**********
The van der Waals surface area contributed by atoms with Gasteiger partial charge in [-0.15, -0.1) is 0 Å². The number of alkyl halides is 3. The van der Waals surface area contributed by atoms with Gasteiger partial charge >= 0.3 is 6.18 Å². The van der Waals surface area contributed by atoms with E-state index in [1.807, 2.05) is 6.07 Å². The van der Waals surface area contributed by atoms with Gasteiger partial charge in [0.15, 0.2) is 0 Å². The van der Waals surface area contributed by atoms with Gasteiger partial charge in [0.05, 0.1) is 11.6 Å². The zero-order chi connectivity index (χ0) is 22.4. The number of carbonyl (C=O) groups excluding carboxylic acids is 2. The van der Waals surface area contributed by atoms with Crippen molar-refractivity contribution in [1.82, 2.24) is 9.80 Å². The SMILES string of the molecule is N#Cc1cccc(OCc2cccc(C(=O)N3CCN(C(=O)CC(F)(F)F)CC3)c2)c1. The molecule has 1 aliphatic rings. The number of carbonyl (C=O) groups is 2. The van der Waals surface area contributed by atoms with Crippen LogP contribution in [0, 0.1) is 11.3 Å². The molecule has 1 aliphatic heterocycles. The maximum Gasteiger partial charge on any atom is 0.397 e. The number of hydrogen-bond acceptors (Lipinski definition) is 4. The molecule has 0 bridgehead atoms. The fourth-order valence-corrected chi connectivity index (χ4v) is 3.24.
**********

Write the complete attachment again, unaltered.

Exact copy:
The van der Waals surface area contributed by atoms with Gasteiger partial charge in [-0.15, -0.1) is 0 Å². The number of alkyl halides is 3. The van der Waals surface area contributed by atoms with Gasteiger partial charge >= 0.3 is 6.18 Å². The van der Waals surface area contributed by atoms with E-state index in [1.807, 2.05) is 6.07 Å². The van der Waals surface area contributed by atoms with Gasteiger partial charge in [0.15, 0.2) is 0 Å². The van der Waals surface area contributed by atoms with Gasteiger partial charge in [0.05, 0.1) is 11.6 Å². The zero-order chi connectivity index (χ0) is 22.4. The number of carbonyl (C=O) groups excluding carboxylic acids is 2. The van der Waals surface area contributed by atoms with Crippen molar-refractivity contribution in [1.82, 2.24) is 9.80 Å². The SMILES string of the molecule is N#Cc1cccc(OCc2cccc(C(=O)N3CCN(C(=O)CC(F)(F)F)CC3)c2)c1. The molecule has 1 aliphatic rings. The number of carbonyl (C=O) groups is 2. The van der Waals surface area contributed by atoms with Crippen LogP contribution in [0, 0.1) is 11.3 Å². The molecule has 1 aliphatic heterocycles. The maximum Gasteiger partial charge on any atom is 0.397 e. The number of hydrogen-bond acceptors (Lipinski definition) is 4. The molecule has 0 bridgehead atoms. The fourth-order valence-corrected chi connectivity index (χ4v) is 3.24.